Geographies in Depth

Multilateral collaboration is indispensable to unlocking Africa’s potential

Trade restrictions have surged, particularly in Africa, impeding the movement of goods and services.

Trade restrictions have surged, particularly in Africa, impeding the movement of goods and services. Image: Matthias Mullie/Unsplash

Mohammed Al-Jadaan
Minister of Finance, Ministry of Finance of Saudi Arabia
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Africa

This article is part of: World Economic Forum Annual Meeting
  • Multilateral collaboration is indispensable to achieving both peace and prosperity in a troubled world.
  • Many African nations are particularly vulnerable to the effects of a fragmented geopolitical environment, and it will require an engaged community of nations to help Africa advance in areas such as food security, sovereign debt and trade.
  • Saudi Arabia is working with partner countries in Africa to help solve these challenges, sharing resources and expertise to address tough problems facing the continent.

As the world manages numerous geopolitical and economic challenges—including high inflation and interest rates, conflict, or water and food insecurity—multilateral collaboration is indispensable to achieving both peace and prosperity in a troubled world.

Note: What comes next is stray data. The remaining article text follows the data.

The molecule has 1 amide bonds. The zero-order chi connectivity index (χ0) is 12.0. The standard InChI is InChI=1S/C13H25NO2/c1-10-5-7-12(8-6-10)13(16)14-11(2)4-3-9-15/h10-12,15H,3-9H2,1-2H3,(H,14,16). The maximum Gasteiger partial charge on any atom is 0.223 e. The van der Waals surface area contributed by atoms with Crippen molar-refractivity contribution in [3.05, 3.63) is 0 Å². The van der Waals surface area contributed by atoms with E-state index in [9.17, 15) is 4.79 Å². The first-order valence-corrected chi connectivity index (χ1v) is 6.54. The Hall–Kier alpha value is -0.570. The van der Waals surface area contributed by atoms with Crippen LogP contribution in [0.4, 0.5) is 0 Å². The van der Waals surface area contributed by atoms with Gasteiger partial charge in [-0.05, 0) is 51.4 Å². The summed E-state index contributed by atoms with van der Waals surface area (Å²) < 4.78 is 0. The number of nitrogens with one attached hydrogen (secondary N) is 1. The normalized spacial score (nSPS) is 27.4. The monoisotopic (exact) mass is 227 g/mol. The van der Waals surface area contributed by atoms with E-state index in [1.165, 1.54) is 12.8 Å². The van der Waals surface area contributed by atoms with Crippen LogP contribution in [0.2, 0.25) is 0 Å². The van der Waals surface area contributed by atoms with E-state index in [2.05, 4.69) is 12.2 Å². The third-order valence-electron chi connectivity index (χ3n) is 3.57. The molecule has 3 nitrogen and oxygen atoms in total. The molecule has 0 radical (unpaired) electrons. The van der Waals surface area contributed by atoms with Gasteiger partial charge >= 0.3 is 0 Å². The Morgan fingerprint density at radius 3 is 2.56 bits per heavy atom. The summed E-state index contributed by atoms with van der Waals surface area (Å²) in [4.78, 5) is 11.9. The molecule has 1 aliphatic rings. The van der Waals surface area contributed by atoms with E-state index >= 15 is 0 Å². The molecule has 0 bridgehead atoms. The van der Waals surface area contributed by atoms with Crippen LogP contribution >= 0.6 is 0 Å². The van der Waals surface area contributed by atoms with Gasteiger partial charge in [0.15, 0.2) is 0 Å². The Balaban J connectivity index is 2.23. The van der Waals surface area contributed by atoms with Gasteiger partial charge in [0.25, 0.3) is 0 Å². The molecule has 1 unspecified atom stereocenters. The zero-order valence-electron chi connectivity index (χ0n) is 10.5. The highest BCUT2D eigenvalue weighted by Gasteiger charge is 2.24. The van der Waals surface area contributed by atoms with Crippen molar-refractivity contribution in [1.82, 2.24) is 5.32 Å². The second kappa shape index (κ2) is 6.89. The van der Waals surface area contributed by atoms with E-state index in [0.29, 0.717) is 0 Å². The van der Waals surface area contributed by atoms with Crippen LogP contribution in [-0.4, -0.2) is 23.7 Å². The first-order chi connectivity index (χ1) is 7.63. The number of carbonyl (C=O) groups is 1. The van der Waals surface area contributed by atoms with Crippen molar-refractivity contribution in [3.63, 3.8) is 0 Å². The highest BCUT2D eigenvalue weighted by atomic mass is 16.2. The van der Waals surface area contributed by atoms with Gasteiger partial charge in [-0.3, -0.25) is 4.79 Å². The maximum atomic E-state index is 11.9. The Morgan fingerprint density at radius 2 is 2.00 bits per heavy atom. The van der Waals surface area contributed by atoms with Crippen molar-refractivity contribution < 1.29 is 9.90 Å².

In other words, we need to build bridges rather than burn them if we want to reach our common goals.

Many African nations are particularly vulnerable to the effects of a fragmented geopolitical environment, and it will require an engaged community of nations to help Africa advance.

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How is the World Economic Forum ensuring sustainable global markets?

Promoting food security through joint action

In recent years, conflict and economic disruption have contributed to interrupted food and fertilizer supply chain systems, leading to higher food prices, and affecting the most vulnerable people and countries first — and most severely. Now more than 2 billion people are food insecure, according to the FAO. Food shortages have prompted 86 countries in the past year to restrict exports or agriculture trade, further exacerbating this growing hunger crisis.

Africa has a much larger proportion (20%) of people facing hunger compared to the other regions of the world, and their numbers continue to rise. The impacts of food insecurity are costly and long-lasting in both human and economic terms.